Proper parking strategy needed
With Blackpool Airport now becoming an enterprise zone, one thing I believe should be looked at is parking on the existing business park.
In the past it has been suggested that a car park for workers is created, but nothing has happened.
There were complaints about parking on the roads and yellow lines were put down.
Some were later removed to allow parking on some roads including Avroe Crescent.
But this picture illustrates how poorly planned this strategy is. It looks like some yellow lines have been put in, but they could not be completed due to the parked cars.
As a result there is parking on both sides of Avroe Crescent, close to the junction with Amy Johnson Way.
This makes it very dangerous for traffic using this junction.
It also illustrates just why highways chiefs need to sit down and consider a proper parking plan for the whole site.
If the enterprise zone does hopefully attract even more companies to this area, it will certainly be needed.
Name and address supplied
Caring for animals abroad
The Society for the Protection of Animals Abroad (SPANA) is encouraging holidaymakers to do their homework before they go abroad to help working animals in the tourism industry.
Thousands of donkeys, horses, mules and camels transport holidaymakers on excursions every year, but despite their relentless hard work, many are poorly treated, neglected and beaten by their owners.
To help improve the welfare of these animals, their ‘Holiday Hooves’ guide gives tourists simple tips on how to choose only healthy and well cared for animals for excursions like donkey rides, horse and carriage tours and camel safaris.
The guide also provides information on how people can complain to national tourism boards if they are concerned about animals.
To get hold of your free Holiday Hooves guide call 0300 033 4999, visit www.spana.org/tourism or write to SPANA, 14 John Street, London, WC1 2EB.
This hardworking organisation has a membership and new members are always welcome.
Moor Park Avenue
Piers need attention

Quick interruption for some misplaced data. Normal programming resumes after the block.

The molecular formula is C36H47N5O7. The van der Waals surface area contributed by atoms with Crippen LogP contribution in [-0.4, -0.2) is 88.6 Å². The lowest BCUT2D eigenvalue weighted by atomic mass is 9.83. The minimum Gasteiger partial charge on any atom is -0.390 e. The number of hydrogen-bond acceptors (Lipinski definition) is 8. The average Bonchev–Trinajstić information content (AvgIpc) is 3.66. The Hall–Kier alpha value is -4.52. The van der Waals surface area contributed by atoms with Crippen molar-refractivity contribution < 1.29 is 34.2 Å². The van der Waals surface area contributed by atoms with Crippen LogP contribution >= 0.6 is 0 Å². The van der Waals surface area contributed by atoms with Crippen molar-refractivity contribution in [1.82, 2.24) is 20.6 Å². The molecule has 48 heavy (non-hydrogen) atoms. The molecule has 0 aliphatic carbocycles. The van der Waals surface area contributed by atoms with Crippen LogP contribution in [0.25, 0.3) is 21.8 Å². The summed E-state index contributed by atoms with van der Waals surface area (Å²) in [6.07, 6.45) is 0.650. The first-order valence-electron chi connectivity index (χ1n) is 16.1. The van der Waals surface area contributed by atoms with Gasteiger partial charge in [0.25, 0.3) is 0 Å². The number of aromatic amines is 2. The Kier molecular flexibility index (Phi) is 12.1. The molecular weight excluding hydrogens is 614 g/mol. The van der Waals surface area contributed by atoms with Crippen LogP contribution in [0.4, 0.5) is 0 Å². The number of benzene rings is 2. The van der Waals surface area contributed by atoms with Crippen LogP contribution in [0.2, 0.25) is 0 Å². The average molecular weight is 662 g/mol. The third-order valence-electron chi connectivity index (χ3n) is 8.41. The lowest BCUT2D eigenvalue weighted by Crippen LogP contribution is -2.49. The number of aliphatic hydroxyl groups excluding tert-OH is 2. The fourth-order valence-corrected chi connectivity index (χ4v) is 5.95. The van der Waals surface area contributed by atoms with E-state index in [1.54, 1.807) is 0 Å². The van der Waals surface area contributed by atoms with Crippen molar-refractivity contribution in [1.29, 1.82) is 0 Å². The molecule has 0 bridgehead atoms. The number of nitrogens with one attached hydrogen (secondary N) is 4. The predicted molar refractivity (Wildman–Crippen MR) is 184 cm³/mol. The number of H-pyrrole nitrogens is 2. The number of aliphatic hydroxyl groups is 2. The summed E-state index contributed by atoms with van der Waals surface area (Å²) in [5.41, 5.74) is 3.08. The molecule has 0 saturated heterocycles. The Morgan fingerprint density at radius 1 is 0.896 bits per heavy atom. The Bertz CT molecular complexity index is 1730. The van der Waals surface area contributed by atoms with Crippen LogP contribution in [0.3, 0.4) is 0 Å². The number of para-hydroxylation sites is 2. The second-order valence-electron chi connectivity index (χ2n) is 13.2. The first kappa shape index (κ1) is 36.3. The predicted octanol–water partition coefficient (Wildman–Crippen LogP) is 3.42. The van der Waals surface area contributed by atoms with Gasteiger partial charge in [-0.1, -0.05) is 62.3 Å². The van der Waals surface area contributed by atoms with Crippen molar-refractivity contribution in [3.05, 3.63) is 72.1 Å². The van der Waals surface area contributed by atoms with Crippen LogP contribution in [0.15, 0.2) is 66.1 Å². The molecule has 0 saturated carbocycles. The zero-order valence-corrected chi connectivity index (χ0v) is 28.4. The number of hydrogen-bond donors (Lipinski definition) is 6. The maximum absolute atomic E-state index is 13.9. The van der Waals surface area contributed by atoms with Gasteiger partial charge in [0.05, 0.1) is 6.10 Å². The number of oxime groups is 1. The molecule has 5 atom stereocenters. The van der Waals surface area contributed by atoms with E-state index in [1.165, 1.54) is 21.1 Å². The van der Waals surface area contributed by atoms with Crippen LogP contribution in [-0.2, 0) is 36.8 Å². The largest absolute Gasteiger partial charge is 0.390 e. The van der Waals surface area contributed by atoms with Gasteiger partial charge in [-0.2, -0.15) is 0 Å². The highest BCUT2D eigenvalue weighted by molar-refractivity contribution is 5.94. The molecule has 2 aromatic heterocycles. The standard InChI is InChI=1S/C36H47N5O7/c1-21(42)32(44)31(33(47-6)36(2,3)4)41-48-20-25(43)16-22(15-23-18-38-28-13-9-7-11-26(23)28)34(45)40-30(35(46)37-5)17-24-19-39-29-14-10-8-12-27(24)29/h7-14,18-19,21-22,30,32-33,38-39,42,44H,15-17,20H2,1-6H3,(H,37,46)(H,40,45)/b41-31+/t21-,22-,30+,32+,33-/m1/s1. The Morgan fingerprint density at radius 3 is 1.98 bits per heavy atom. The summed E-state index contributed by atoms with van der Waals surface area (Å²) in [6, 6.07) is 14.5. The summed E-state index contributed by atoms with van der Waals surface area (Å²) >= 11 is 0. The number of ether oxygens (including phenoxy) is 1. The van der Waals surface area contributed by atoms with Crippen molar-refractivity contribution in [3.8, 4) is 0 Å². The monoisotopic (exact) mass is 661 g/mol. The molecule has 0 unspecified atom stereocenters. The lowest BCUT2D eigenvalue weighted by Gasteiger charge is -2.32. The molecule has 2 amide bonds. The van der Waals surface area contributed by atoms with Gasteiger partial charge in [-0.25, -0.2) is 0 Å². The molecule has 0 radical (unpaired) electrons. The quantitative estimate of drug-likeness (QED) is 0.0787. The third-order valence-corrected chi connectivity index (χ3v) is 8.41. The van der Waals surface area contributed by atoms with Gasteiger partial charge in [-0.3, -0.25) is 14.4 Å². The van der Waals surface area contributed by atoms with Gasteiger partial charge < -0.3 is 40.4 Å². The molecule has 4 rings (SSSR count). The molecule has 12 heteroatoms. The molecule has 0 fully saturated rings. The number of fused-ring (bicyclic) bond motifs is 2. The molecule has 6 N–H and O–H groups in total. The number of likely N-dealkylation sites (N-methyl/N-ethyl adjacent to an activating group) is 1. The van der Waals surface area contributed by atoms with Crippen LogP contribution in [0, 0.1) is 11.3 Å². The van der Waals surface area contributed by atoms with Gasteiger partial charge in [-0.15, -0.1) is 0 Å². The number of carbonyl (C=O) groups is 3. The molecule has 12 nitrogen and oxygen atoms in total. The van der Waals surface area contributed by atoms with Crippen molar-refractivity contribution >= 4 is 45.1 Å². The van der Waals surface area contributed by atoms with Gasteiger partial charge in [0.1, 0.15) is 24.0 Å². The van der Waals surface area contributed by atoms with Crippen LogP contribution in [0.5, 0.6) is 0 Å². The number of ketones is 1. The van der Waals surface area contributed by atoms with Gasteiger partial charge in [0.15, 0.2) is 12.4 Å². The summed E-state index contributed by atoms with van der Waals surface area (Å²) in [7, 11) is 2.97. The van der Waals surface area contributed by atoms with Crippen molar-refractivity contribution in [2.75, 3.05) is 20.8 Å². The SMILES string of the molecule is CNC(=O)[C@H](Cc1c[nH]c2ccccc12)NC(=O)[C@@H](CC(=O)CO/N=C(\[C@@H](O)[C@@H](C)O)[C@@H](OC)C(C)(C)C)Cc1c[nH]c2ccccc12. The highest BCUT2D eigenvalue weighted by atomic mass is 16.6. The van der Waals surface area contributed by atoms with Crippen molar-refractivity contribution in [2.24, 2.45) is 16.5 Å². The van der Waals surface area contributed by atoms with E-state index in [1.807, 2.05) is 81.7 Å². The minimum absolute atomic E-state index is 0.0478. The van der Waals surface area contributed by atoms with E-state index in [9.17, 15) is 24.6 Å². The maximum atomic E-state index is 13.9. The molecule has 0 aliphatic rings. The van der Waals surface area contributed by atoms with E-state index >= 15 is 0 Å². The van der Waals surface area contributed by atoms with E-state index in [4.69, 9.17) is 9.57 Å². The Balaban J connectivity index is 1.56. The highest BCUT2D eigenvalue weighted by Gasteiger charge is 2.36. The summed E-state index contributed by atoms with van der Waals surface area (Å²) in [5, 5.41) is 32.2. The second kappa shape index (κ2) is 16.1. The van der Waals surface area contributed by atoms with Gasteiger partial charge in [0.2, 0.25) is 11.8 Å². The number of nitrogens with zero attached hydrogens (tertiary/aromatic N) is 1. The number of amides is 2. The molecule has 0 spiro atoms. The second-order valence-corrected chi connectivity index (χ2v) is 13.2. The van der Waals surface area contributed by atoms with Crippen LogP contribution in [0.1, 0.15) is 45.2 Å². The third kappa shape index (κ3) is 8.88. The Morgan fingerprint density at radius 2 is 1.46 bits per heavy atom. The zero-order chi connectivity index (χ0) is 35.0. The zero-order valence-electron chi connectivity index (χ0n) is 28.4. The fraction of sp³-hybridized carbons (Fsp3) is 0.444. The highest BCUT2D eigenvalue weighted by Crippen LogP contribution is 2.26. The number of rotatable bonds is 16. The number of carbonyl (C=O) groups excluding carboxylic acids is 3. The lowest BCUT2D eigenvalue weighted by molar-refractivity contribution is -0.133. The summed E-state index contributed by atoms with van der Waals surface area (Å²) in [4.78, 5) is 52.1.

I agree with Robin Duke (The Duke March 25) something needs to be done with the piers, especially with the North Pier.
It is an absolute disgrace, the seats down the side of the pier are filthy, there are pigeon droppings and they are not fit to sit on.
The pier also needs a resurface. I do not know what tourists think.
I was there last summer and although it was a beautiful day there were very few people about.
Make election relevant
Too many young people do not see the relevance of politics to their present or their future lives.
What needs to happen is for politicians to work to find out what matters to young people.
Some local authorities have imaginative programmes with schools to involve young people in council debates.
Schools, understandably, may be reluctant to open their doors to politicians but there seems to me a case for them to invite candidates to meet sixth formers for an informed discussion.
At its heart politics is concerned with the sort of society that we want.
At present there is a scandal of too many unemployed young people, tuition fees that are outrageously high encouraging, indeed demanding, that young people live their lives in debt, and the impossibility for so many of ever being able to buy a house. Politics matters.
Generations fought to get the vote.
We are in danger of becoming an indifferent democracy that allows others to manage our lives.
Politics matters – and it ought to start with finding out what matters to young people and involving them in this sort of political debate.
Emeritus Professor, Lancaster University
High energy bills are a big problem for many people locally, especially at this time of year. 1.6 million children in the UK live in fuel poverty, and this winter one older person will die of cold every seven minutes.
Meanwhile the Big Six energy companies are making billions in profits and have failed to pass on recent cost-savings.
It’s clear that privatisation has been a disaster – yet our government is using our aid budget to promote this failed approach in countries like Nigeria, where the result has been higher prices, blackouts and job losses.
We can and should use aid money to improve people’s lives.
But this will only happen if it’s used in the right way.